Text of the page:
Thursday, March 18, 2010

(Un)fit to serve

Mistress Rielle Hunter's photos in GQ magazine has dragged the John Edwards affair back into the news.  (For which Tiger Woods must be grateful.) Now turncoat Andrew Young gets another 15 seconds to shill his book and wring out the remnants of media interest.

I find it interesting that Young's betrayal of Edward's trust has not drawn the same consternation as Edward's betrayal of his wife's trust.  It could be that Elizabeth Edward's ongoing battle with cancer makes her a particularly sympathetic victim, or that most people believe that trust between friends carries less weight than trust between spouses. (I hope none of my friends think that.) Either way, Andrew Young is as much a crud as John Edwards.  He was complicit in John Edward's affair, went to great lengths to try to cover it up, then at the first opportunity sought to benefit financially from it. I wouldn't let him sell me a car.

The other interesting aspect of the story is how appalled people are at how close the cheating bastard came to being president.  America has a long tradition of using a morality ruler to determine political fitness. A candidate or incumbent is far more likely to lose constituent support for stepping outside the parameters of acceptable social behaviors than for his/her agenda or political record. If DNA testing had existed then, revered President Thomas Jefferson (and author of the Declaration of Independence) would have been ousted over his affair with Sally Hemmings, which he had denied.  In recent weeks former Reps. Eric Massa and Hiram Monserrate, both of New York, found themselves out of favor and out of office for groping male aides and for roughing up a girlfriend respectively. Their voting records and platform mattered little.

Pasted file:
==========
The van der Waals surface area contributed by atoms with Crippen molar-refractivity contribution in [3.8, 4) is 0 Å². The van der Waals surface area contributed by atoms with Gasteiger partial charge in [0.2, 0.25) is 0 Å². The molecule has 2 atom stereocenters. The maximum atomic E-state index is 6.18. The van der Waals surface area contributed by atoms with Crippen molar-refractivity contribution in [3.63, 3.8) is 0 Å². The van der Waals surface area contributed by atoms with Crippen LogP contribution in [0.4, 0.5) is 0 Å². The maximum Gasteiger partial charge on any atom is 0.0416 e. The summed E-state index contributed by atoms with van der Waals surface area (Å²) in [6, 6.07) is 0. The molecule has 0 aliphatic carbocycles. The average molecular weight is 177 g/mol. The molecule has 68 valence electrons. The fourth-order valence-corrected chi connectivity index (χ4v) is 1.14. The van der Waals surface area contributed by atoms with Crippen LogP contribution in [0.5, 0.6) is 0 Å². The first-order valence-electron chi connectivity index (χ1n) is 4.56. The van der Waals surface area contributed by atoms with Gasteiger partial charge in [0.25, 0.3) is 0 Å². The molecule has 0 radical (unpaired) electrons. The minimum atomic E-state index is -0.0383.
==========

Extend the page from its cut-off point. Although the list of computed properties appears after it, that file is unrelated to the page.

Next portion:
But is someone inclined to an affair, or other socially-inappropriate behavior, incapable of carrying out the functions of political office?  Thousands of financially successful corporations are lead by men and women whose morality is considered far less important than their effectiveness on the bottom line.  With mid-term elections coming in November and the balance of government up for grabs, horns will lock and dirt will fly on the campaign trails. We must focus on the issues though. And the issues are big: jobs, the economy, manufacturing, education, and responsible energy use and production. We have to be a responsible electorate.  We must refuse to be fed a stream of information that has no bearing on progress and growth. We must be knowledgeable about the factors that affect us, our families, and our communities and know which candidate's agenda will serve us best. I would vote for John Edwards if he were running in my constituency. I wouldn't marry him or introduce him to my sister, but I agree with his stance on the issues that most affect me. That's what  most important.

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